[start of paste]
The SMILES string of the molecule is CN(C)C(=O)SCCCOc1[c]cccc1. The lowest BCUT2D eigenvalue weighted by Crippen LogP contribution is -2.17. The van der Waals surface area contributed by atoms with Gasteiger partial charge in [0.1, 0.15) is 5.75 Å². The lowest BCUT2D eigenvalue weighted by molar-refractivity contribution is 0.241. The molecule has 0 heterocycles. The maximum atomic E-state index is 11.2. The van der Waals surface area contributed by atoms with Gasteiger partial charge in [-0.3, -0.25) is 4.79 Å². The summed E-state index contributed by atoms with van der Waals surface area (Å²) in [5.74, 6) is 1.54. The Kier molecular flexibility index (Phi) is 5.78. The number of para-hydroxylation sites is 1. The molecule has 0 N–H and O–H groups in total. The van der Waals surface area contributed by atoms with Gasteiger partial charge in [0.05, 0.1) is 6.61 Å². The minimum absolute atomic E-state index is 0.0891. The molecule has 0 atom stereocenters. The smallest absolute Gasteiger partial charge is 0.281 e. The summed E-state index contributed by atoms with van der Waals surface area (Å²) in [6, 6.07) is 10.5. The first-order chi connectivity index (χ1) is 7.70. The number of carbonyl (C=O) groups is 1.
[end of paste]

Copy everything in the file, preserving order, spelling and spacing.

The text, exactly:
The SMILES string of the molecule is CN(C)C(=O)SCCCOc1[c]cccc1. The lowest BCUT2D eigenvalue weighted by Crippen LogP contribution is -2.17. The van der Waals surface area contributed by atoms with Gasteiger partial charge in [0.1, 0.15) is 5.75 Å². The lowest BCUT2D eigenvalue weighted by molar-refractivity contribution is 0.241. The molecule has 0 heterocycles. The maximum atomic E-state index is 11.2. The van der Waals surface area contributed by atoms with Gasteiger partial charge in [-0.3, -0.25) is 4.79 Å². The summed E-state index contributed by atoms with van der Waals surface area (Å²) in [5.74, 6) is 1.54. The Kier molecular flexibility index (Phi) is 5.78. The number of para-hydroxylation sites is 1. The molecule has 0 N–H and O–H groups in total. The van der Waals surface area contributed by atoms with Gasteiger partial charge in [0.05, 0.1) is 6.61 Å². The minimum absolute atomic E-state index is 0.0891. The molecule has 0 atom stereocenters. The smallest absolute Gasteiger partial charge is 0.281 e. The summed E-state index contributed by atoms with van der Waals surface area (Å²) in [6, 6.07) is 10.5. The first-order chi connectivity index (χ1) is 7.70. The number of carbonyl (C=O) groups is 1.